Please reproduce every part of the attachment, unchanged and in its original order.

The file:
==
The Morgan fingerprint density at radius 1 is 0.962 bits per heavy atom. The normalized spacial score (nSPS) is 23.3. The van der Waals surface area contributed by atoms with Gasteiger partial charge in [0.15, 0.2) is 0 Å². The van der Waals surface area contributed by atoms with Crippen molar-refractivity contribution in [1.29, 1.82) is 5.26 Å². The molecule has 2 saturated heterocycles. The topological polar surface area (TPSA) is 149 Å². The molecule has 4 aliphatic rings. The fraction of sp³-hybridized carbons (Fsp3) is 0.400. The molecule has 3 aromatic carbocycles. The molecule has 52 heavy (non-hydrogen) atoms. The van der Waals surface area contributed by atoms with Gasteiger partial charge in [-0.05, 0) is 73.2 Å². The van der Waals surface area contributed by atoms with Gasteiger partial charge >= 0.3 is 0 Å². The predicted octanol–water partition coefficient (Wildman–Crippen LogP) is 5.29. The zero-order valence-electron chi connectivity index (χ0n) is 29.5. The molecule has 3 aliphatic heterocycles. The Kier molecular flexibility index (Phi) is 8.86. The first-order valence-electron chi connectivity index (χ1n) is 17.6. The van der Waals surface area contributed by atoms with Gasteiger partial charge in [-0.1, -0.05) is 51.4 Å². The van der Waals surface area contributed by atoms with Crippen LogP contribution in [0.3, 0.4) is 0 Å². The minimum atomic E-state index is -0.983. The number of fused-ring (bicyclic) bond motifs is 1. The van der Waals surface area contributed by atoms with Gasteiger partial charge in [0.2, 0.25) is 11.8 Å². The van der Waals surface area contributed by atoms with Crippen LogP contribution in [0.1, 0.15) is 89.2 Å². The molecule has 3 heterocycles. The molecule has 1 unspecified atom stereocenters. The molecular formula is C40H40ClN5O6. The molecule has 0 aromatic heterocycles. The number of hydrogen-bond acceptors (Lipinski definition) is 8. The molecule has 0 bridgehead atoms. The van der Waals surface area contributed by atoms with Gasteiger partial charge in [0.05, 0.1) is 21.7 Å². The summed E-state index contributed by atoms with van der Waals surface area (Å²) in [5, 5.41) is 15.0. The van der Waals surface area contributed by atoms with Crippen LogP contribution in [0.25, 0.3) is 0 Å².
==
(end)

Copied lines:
The Morgan fingerprint density at radius 1 is 0.962 bits per heavy atom. The normalized spacial score (nSPS) is 23.3. The van der Waals surface area contributed by atoms with Gasteiger partial charge in [0.15, 0.2) is 0 Å². The van der Waals surface area contributed by atoms with Crippen molar-refractivity contribution in [1.29, 1.82) is 5.26 Å². The molecule has 2 saturated heterocycles. The topological polar surface area (TPSA) is 149 Å². The molecule has 4 aliphatic rings. The fraction of sp³-hybridized carbons (Fsp3) is 0.400. The molecule has 3 aromatic carbocycles. The molecule has 52 heavy (non-hydrogen) atoms. The van der Waals surface area contributed by atoms with Gasteiger partial charge in [-0.05, 0) is 73.2 Å². The van der Waals surface area contributed by atoms with Gasteiger partial charge >= 0.3 is 0 Å². The predicted octanol–water partition coefficient (Wildman–Crippen LogP) is 5.29. The zero-order valence-electron chi connectivity index (χ0n) is 29.5. The molecule has 3 aliphatic heterocycles. The Kier molecular flexibility index (Phi) is 8.86. The first-order valence-electron chi connectivity index (χ1n) is 17.6. The van der Waals surface area contributed by atoms with Gasteiger partial charge in [-0.1, -0.05) is 51.4 Å². The van der Waals surface area contributed by atoms with Crippen LogP contribution in [0.3, 0.4) is 0 Å². The minimum atomic E-state index is -0.983. The number of fused-ring (bicyclic) bond motifs is 1. The van der Waals surface area contributed by atoms with Gasteiger partial charge in [0.2, 0.25) is 11.8 Å². The van der Waals surface area contributed by atoms with Crippen LogP contribution in [0.1, 0.15) is 89.2 Å². The molecule has 3 heterocycles. The molecule has 1 unspecified atom stereocenters. The molecular formula is C40H40ClN5O6. The molecule has 0 aromatic heterocycles. The number of hydrogen-bond acceptors (Lipinski definition) is 8. The molecule has 0 bridgehead atoms. The van der Waals surface area contributed by atoms with Gasteiger partial charge in [0.05, 0.1) is 21.7 Å². The summed E-state index contributed by atoms with van der Waals surface area (Å²) in [5, 5.41) is 15.0. The van der Waals surface area contributed by atoms with Crippen LogP contribution in [0.25, 0.3) is 0 Å².